Most Investors Should Just Forget About Alpha

How would you like to have an “edge” in the stock market? The vast majority of investors would love to find one, of course, and many constantly seek advantages to exploit.

We are led, however, to believe that markets are efficient. This means that the price of stocks is determined by the current information available.

With efficient markets, everyone has access to all information at any given moment. This implies that no market edge is even possible.

Yet money managers hang their hats on discovering that elusive “alpha” — the edge that may or may not exist.

So what is alpha?

Alpha measures the excess return over a market benchmark within a specific period. Often, this benchmark is the S&P 500, but not always.

Alpha is used extensively on Wall Street to track the performance of money managers. Their bonuses reflect their ability to boost alpha, that is, to consistently exceed the overall market.

But is alpha a useful measure for retail investors? After all, alpha is not standardized and is not the only measure of investment success.

The common approach to applying alpha is to use it as part of the capital asset pricing model (CAPM). This is the model applied to efficient markets. It is a linear equation that considers the risk-free rate, the beta (risk) of a stock or fund and the expected market return of a benchmark.

The trickiest aspect of this CAPM is the expected market return. This is based on assumptions that may or may not be valid.

Many investors believe that the returns in the stock market revert to the mean. This suggests that funds or stocks that beat a benchmark over the long term will not continue to do so. If you accept the mean-reversion hypothesis, alpha is only useful in the short term.

It’s also important to know what benchmark is applied as part of the measure. When investment managers advertise that their products beat “the market” they could be referring to obscure benchmarks in order to skew this figure.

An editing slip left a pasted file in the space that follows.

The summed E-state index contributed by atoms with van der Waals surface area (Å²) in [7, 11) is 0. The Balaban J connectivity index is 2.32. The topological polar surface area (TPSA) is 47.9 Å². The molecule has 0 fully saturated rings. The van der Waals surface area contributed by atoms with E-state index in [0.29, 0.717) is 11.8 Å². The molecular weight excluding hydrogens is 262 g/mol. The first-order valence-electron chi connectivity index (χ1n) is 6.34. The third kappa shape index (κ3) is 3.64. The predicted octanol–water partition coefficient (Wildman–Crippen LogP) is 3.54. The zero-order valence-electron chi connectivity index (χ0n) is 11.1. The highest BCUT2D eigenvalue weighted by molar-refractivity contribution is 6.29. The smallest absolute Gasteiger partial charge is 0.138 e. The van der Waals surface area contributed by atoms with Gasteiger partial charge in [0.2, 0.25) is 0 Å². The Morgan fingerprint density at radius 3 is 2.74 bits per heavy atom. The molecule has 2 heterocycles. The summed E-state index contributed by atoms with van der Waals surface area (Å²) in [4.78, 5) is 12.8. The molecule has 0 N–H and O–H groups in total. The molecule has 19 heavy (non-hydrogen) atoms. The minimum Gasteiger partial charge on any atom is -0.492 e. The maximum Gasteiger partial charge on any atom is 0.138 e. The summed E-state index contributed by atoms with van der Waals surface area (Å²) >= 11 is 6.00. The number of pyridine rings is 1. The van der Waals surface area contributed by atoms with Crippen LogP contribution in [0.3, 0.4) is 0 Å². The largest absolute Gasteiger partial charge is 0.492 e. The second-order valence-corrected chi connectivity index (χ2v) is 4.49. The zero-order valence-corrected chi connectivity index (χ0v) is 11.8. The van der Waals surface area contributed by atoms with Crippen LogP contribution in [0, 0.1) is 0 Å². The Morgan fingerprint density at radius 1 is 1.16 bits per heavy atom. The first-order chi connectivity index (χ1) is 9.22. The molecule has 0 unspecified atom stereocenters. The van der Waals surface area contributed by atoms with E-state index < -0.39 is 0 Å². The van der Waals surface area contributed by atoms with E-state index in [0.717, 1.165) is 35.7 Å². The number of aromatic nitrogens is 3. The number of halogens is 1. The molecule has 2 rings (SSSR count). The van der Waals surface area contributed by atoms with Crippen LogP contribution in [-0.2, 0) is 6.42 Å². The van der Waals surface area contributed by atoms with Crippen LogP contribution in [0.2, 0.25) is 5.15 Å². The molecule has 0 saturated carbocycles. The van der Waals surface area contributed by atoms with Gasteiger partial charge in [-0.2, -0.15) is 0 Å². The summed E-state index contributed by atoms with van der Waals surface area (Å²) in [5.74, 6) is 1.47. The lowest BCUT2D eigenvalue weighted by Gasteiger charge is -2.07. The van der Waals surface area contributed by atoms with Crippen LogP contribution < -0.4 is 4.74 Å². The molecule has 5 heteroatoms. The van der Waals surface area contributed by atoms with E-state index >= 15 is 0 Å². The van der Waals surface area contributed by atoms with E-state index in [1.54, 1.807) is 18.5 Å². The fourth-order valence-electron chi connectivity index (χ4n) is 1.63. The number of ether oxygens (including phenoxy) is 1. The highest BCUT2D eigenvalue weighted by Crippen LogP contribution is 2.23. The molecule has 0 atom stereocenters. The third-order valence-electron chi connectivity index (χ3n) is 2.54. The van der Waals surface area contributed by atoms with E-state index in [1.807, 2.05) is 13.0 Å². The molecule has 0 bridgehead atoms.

When comparing two funds using alpha, make sure the benchmark used is the same for each.

Disregarding alpha

If you are an active trader or plan to be, you may find alpha a useful measure. However, most retail investors should not worry about alpha. If you hold the belief that the stock market is mean-reverting, then your best course of action is to invest in the benchmark.

The S&P 500 is a common benchmark used by investors and is tracked by third-party data providers. A portfolio based on the S&P 500 offers a well-diversified selection of large U.S. stocks. That diversification lowers the risk, which explains the popularity of the index.

You have a few choices when investing in this and other indices. If you decide to invest in an index mutual fund of the S&P 500, for instance, you can select from companies such as Vanguard, State Street, Fidelity and BlackRock, among others.

You can boost your returns further by investing in an index exchange-traded fund (ETF) of the S&P 500. These funds often charge lower fees than their index fund and mutual fund counterparts.

Another way to boost your returns is to consider dividend-paying stocks on stable companies. The debate rages as to whether dividends outperform growth stocks. Growth investors will claim that the returns on growth stocks can exceed the total return of dividend stocks by a wide margin.

Selection is an issue, however. While dividend payers are usually stable over time, many growth stocks never live up to their potential. That is why some investors enjoy the steady income offered by safer stocks that have a history of consistently increasing their dividends.

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